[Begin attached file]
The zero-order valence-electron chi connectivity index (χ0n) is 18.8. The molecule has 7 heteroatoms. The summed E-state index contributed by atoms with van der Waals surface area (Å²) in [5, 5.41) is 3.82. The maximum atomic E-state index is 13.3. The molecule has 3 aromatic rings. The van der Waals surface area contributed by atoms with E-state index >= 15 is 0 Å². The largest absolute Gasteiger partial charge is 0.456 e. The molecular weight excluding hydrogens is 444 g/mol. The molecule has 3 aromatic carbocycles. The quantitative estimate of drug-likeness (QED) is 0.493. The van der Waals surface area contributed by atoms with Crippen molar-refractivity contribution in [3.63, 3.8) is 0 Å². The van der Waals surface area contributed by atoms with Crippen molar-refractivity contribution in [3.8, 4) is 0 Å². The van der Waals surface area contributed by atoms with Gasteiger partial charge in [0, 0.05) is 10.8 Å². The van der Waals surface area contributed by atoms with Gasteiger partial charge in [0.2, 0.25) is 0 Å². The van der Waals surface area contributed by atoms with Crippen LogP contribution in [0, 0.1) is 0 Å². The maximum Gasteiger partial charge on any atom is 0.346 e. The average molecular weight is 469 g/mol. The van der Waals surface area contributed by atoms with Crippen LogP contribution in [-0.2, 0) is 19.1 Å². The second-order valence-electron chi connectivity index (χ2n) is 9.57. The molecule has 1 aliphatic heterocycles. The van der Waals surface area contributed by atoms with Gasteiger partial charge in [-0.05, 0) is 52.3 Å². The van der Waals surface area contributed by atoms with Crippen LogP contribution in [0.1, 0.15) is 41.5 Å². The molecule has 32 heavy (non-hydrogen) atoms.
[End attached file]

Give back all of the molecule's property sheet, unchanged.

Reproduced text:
The zero-order valence-electron chi connectivity index (χ0n) is 18.8. The molecule has 7 heteroatoms. The summed E-state index contributed by atoms with van der Waals surface area (Å²) in [5, 5.41) is 3.82. The maximum atomic E-state index is 13.3. The molecule has 3 aromatic rings. The van der Waals surface area contributed by atoms with E-state index >= 15 is 0 Å². The largest absolute Gasteiger partial charge is 0.456 e. The molecular weight excluding hydrogens is 444 g/mol. The molecule has 3 aromatic carbocycles. The quantitative estimate of drug-likeness (QED) is 0.493. The van der Waals surface area contributed by atoms with Crippen molar-refractivity contribution in [3.63, 3.8) is 0 Å². The van der Waals surface area contributed by atoms with Crippen molar-refractivity contribution in [3.8, 4) is 0 Å². The van der Waals surface area contributed by atoms with Gasteiger partial charge in [0, 0.05) is 10.8 Å². The van der Waals surface area contributed by atoms with Gasteiger partial charge in [0.2, 0.25) is 0 Å². The van der Waals surface area contributed by atoms with Crippen LogP contribution in [0, 0.1) is 0 Å². The maximum Gasteiger partial charge on any atom is 0.346 e. The average molecular weight is 469 g/mol. The van der Waals surface area contributed by atoms with Crippen LogP contribution in [-0.2, 0) is 19.1 Å². The second-order valence-electron chi connectivity index (χ2n) is 9.57. The molecule has 1 aliphatic heterocycles. The van der Waals surface area contributed by atoms with Gasteiger partial charge in [-0.05, 0) is 52.3 Å². The van der Waals surface area contributed by atoms with Crippen LogP contribution in [0.1, 0.15) is 41.5 Å². The molecule has 32 heavy (non-hydrogen) atoms.